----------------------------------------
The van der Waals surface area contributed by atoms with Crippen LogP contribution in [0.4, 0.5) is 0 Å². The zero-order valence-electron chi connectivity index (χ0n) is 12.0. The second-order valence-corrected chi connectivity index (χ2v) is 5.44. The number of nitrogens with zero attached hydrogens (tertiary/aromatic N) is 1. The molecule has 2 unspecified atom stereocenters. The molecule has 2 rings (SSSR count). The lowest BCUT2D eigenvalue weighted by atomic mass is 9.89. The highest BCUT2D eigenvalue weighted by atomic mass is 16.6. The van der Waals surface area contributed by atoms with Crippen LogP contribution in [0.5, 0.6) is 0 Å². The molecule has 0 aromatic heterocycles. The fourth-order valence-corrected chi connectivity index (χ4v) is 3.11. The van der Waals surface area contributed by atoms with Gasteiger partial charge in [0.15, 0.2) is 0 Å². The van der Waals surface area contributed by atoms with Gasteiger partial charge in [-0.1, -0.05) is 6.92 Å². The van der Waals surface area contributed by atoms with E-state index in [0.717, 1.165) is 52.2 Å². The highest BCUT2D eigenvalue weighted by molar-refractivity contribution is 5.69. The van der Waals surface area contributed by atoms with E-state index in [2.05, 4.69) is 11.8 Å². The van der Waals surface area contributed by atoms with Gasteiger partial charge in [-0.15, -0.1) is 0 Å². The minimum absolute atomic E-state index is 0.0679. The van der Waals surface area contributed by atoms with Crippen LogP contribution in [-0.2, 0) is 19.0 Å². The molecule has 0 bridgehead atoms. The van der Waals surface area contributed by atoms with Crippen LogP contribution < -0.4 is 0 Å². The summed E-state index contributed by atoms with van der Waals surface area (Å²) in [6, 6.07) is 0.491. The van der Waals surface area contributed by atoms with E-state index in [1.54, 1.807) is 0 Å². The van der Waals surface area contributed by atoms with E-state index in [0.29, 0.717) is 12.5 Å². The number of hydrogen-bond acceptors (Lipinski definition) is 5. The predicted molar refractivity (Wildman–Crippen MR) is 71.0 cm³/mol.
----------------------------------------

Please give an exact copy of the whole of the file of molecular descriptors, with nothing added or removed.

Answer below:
The van der Waals surface area contributed by atoms with Crippen LogP contribution in [0.4, 0.5) is 0 Å². The zero-order valence-electron chi connectivity index (χ0n) is 12.0. The second-order valence-corrected chi connectivity index (χ2v) is 5.44. The number of nitrogens with zero attached hydrogens (tertiary/aromatic N) is 1. The molecule has 2 unspecified atom stereocenters. The molecule has 2 rings (SSSR count). The lowest BCUT2D eigenvalue weighted by atomic mass is 9.89. The highest BCUT2D eigenvalue weighted by atomic mass is 16.6. The van der Waals surface area contributed by atoms with Crippen LogP contribution in [0.5, 0.6) is 0 Å². The molecule has 0 aromatic heterocycles. The fourth-order valence-corrected chi connectivity index (χ4v) is 3.11. The van der Waals surface area contributed by atoms with Gasteiger partial charge in [0.15, 0.2) is 0 Å². The van der Waals surface area contributed by atoms with Gasteiger partial charge in [-0.1, -0.05) is 6.92 Å². The van der Waals surface area contributed by atoms with E-state index in [0.717, 1.165) is 52.2 Å². The highest BCUT2D eigenvalue weighted by molar-refractivity contribution is 5.69. The van der Waals surface area contributed by atoms with E-state index in [2.05, 4.69) is 11.8 Å². The van der Waals surface area contributed by atoms with Gasteiger partial charge in [-0.15, -0.1) is 0 Å². The minimum absolute atomic E-state index is 0.0679. The van der Waals surface area contributed by atoms with Crippen LogP contribution in [-0.2, 0) is 19.0 Å². The molecule has 0 bridgehead atoms. The van der Waals surface area contributed by atoms with Crippen LogP contribution < -0.4 is 0 Å². The summed E-state index contributed by atoms with van der Waals surface area (Å²) in [6, 6.07) is 0.491. The van der Waals surface area contributed by atoms with E-state index in [1.54, 1.807) is 0 Å². The van der Waals surface area contributed by atoms with E-state index in [0.29, 0.717) is 12.5 Å². The number of hydrogen-bond acceptors (Lipinski definition) is 5. The predicted molar refractivity (Wildman–Crippen MR) is 71.0 cm³/mol.